Dune riding and its safety are being called into question again after a man died in a crash and two others suffered injuries over the weekend.
Two people died in April and a handful of injuries were reported in the last few weeks including a man who was airlifted for head trauma Saturday.
California State Parks says it was a sold out Memorial Day Weekend at the Oceano Dunes.
However, rangers are saying it’s not the number of visitors but rather high speeds that are putting people in danger.
“You think families, they come here to have a great time and they go out for a ride and one of them doesn’t come back,” said Danny Hensley, Freedom Ropes owner.
Hensley help’s tow cars when they get stuck in the sand.
He says he’s seen the aftermath of crashes on the dunes including Sunday’s deadly crash.
Kristopher Mancebo, 24, from Tulare County was killed when his sand buggy, which was not a rental, according to State Parks, hit a rut between 40 and 50 mph and flipped three times, ultimately ejecting him.
Tulare man dies following sand buggy riding accident. It’s the latest incident at the dunes following 2 deaths in April and multiple injuries this month. @CAStateParks saying know the rules and know your limits. Tonight @KSBY 8, 10, 11pm pic.twitter.com/PGaO8E9SyJ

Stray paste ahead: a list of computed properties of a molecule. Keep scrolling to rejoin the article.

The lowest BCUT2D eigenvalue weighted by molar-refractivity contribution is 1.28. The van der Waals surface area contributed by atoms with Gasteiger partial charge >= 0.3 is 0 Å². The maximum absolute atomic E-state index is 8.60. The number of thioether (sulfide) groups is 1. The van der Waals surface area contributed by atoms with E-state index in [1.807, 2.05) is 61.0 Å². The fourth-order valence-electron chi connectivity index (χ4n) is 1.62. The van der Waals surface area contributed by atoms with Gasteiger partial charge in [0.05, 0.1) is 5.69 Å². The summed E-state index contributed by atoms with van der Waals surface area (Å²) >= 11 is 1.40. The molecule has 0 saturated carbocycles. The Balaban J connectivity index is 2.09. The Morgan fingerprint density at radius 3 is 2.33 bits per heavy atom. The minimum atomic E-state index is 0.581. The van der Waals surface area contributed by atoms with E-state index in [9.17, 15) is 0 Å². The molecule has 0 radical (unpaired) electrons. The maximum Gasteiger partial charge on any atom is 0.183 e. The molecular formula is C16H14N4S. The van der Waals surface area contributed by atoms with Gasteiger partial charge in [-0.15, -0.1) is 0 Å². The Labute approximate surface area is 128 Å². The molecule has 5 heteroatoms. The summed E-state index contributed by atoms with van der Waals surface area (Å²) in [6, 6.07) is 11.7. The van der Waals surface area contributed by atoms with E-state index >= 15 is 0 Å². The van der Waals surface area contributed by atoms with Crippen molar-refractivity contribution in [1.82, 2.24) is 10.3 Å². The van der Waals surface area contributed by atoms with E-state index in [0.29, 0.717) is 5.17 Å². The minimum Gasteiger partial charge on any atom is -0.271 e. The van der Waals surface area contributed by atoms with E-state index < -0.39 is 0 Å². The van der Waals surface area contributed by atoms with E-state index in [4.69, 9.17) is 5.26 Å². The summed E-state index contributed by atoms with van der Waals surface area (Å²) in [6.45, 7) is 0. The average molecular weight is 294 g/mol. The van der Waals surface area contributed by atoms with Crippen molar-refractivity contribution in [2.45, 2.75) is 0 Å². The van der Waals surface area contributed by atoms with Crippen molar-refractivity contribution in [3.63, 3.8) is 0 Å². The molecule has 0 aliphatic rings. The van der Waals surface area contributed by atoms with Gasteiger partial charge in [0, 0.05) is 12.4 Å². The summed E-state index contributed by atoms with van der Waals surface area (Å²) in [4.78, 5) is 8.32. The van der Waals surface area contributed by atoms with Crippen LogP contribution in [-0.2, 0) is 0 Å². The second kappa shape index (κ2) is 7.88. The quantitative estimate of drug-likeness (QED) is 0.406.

— Megan Healy (@HealyMegan) May 27, 2019
State Parks says speed is usually a dangerous and sometimes deadly factor.
“99% of the time I would say it’s due to the increased speed and inability to operate the vehicle safely,” said Sergeant Stephanie Adams, supervising CA State Parks ranger.
Officials say the speed limit on the beach and campground is 15 mph, however, there is no set speed limit in the area where the crash occurred. State Parks says basic speed law applies there, “which is a ‘speed safe for conditions’.”
KSBY asked how many injuries or how many deaths it could take to prompt a closure of the dunes and Adams said she didn’t know.
However, it’s one of the many options they are considering along with the option to open up more areas.
“This recreational activity can be safe, it is safe if it’s done the right way,” said Adams.
Some people don’t want to see closures.
“Anytime you squeeze people into a smaller area, I mean the likelihood of accidents happening increases,” said Hensley.
Others say stricter speed enforcement would help.
“First post down there right after the river have an area down there to check-in and have the ranger educate them maybe,” said Tom Gore, Arroyo Grande resident.
Park rangers say they will be using social media more to drive home the message they’ve been saying all along.
“People need to come prepared, know what their limitations are, know what their vehicles’ capabilities are, wear the proper safety equipment, respect the speed limit,” said Adams.
CA State Parks also makes stops for speeding and equipment violations.
With summer right around the corner, they hope everyone knows and follows the rules to prevent any more accidents from happening.